CDU student teachers toast of their town 

Celebrating the launch of Growing Our Own at Santa Teresa: (from left) Claire Kilgariff, Therese Kersten, Dr Al Strangeways, Kirsten Braun, Professor Peter Kell, Marcus Williams, David Reilly, Anita Kuman Gorey, Professor Giselle Byrnes, Karina Cavanagh and Ali Gallio.

Four Charles Darwin University students were the toast of their town at the official opening of the Growing Our Own teacher education program at Ltyentye Apurte (Santa Teresa) last week.

Karina Gorey, Kirsten Braun, Marcus Williams and Anita Gorey are working towards a Bachelor of Teaching and Learning Pre-Service and Inservice, a fully accredited and nationally recognised teacher education program being delivered by CDU through the Growing Our Own program in partnership with the Catholic Education Office.

CDU Pro-Vice-Chancellor of the Faculty of Law, Education, Business and Arts Professor Giselle Byrnes said it was an important day in celebrating the achievements of Ltyentye Apurte School in growing the number of Indigenous teachers in community schools.

“The beauty of this program is that it is customised to meet the needs of the students, their community and the local school that they work in.

“Each student’s work is rigorously moderated against that of other students in the course and upon completion they will be able to apply for membership of the Northern Territory Teachers’ Registration Board.”

Professor Byrnes said the four students were trailblazers for CDU’s education program in Central Australia.

“It was reaffirming to hear each of them publically pledge to strive for excellence in the pursuit of learning and wisdom.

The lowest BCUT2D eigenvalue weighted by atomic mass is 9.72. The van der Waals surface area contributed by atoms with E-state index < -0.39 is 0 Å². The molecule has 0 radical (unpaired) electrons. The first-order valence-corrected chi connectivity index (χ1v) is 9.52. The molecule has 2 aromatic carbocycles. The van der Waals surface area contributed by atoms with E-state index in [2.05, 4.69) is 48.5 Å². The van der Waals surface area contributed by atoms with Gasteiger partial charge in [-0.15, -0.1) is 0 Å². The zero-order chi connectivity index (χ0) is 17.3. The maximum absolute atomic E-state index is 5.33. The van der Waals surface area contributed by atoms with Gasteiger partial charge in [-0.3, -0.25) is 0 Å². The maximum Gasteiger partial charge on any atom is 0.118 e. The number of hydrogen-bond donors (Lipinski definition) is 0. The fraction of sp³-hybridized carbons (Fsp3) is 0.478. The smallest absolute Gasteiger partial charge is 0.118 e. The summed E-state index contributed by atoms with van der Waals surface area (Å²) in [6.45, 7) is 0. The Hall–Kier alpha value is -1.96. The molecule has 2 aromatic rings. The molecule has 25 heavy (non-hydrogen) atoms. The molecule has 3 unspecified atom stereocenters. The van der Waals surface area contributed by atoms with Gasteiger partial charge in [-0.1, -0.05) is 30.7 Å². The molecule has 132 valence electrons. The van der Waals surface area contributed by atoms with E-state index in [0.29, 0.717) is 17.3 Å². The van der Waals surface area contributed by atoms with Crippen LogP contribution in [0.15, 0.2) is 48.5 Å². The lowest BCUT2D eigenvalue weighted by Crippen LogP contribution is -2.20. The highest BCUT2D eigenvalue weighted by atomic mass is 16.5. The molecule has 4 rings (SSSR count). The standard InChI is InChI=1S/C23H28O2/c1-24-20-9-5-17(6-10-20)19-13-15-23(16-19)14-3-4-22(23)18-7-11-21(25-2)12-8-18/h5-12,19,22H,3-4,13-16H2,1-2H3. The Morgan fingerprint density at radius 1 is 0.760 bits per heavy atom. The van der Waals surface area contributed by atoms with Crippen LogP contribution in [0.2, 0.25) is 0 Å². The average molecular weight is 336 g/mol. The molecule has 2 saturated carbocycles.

“This speaks volumes about their personal dedication and commitment but also reflects warmly on our staff, especially lecturer Dr Alison Strangeways, coordinator Therese Kersten and administration officer Amanda Sandery.”

CDU delivers Growing Our Own, funded by the Australian Government, to 10 students across the Territory in Bathurst Island, Wadeye and Santa Teresa.

“The program is truly challenging the frontiers of teacher education,” she said.

“It embodies the idea of two-way learning, which enables an exchange of knowledge and experience. While our students are learning from CDU academic staff, they also learn from the students in new and profound ways.”

Professor Byrnes said the future was bright for Growing Our Own.

“Not only do we have a strong partnership with the Catholic Education Office but the establishment of CDU’s Australian Centre for Indigenous Knowledges in Education with the Batchelor Institute of Indigenous Tertiary Education brings additional experience in pre-service teacher education.”